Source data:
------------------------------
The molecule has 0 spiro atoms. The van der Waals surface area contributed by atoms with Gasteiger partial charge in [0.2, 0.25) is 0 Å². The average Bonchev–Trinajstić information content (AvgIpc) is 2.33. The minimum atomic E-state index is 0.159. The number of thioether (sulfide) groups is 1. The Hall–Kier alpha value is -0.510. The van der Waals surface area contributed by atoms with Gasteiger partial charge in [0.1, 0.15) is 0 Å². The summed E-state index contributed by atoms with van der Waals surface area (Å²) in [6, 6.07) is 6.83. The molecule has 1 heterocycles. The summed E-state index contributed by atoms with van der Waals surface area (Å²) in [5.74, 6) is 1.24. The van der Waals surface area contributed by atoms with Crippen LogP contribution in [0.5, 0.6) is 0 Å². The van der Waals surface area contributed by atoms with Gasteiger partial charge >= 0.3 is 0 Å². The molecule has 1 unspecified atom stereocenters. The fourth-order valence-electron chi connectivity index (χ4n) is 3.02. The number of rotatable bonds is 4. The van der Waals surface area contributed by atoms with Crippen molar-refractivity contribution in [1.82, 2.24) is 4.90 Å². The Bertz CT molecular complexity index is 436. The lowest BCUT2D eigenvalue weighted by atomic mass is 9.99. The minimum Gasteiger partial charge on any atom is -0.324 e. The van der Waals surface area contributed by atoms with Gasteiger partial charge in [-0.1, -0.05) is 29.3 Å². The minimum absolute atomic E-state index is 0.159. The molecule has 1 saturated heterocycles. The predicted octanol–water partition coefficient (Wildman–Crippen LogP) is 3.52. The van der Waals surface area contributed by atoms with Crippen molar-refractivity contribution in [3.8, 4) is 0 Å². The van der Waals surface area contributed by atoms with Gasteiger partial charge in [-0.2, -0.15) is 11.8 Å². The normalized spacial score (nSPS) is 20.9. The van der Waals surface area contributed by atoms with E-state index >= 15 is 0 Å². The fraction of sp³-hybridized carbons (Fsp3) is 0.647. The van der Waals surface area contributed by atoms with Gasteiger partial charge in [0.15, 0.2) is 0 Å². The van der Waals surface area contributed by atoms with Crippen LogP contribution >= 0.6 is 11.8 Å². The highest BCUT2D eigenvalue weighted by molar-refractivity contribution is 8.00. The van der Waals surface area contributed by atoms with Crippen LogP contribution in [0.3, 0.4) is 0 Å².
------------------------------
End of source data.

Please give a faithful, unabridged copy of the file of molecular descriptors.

The molecule has 0 spiro atoms. The van der Waals surface area contributed by atoms with Gasteiger partial charge in [0.2, 0.25) is 0 Å². The average Bonchev–Trinajstić information content (AvgIpc) is 2.33. The minimum atomic E-state index is 0.159. The number of thioether (sulfide) groups is 1. The Hall–Kier alpha value is -0.510. The van der Waals surface area contributed by atoms with Gasteiger partial charge in [0.1, 0.15) is 0 Å². The summed E-state index contributed by atoms with van der Waals surface area (Å²) in [6, 6.07) is 6.83. The molecule has 1 heterocycles. The summed E-state index contributed by atoms with van der Waals surface area (Å²) in [5.74, 6) is 1.24. The van der Waals surface area contributed by atoms with Crippen LogP contribution in [0.5, 0.6) is 0 Å². The van der Waals surface area contributed by atoms with Gasteiger partial charge >= 0.3 is 0 Å². The molecule has 1 unspecified atom stereocenters. The fourth-order valence-electron chi connectivity index (χ4n) is 3.02. The number of rotatable bonds is 4. The van der Waals surface area contributed by atoms with Crippen molar-refractivity contribution in [1.82, 2.24) is 4.90 Å². The Bertz CT molecular complexity index is 436. The lowest BCUT2D eigenvalue weighted by atomic mass is 9.99. The minimum Gasteiger partial charge on any atom is -0.324 e. The van der Waals surface area contributed by atoms with Gasteiger partial charge in [-0.1, -0.05) is 29.3 Å². The minimum absolute atomic E-state index is 0.159. The molecule has 1 saturated heterocycles. The predicted octanol–water partition coefficient (Wildman–Crippen LogP) is 3.52. The van der Waals surface area contributed by atoms with Crippen molar-refractivity contribution in [3.8, 4) is 0 Å². The van der Waals surface area contributed by atoms with Gasteiger partial charge in [-0.2, -0.15) is 11.8 Å². The normalized spacial score (nSPS) is 20.9. The van der Waals surface area contributed by atoms with E-state index >= 15 is 0 Å². The fraction of sp³-hybridized carbons (Fsp3) is 0.647. The van der Waals surface area contributed by atoms with Gasteiger partial charge in [0.15, 0.2) is 0 Å². The van der Waals surface area contributed by atoms with Crippen LogP contribution >= 0.6 is 11.8 Å². The highest BCUT2D eigenvalue weighted by molar-refractivity contribution is 8.00. The van der Waals surface area contributed by atoms with Crippen LogP contribution in [0.3, 0.4) is 0 Å².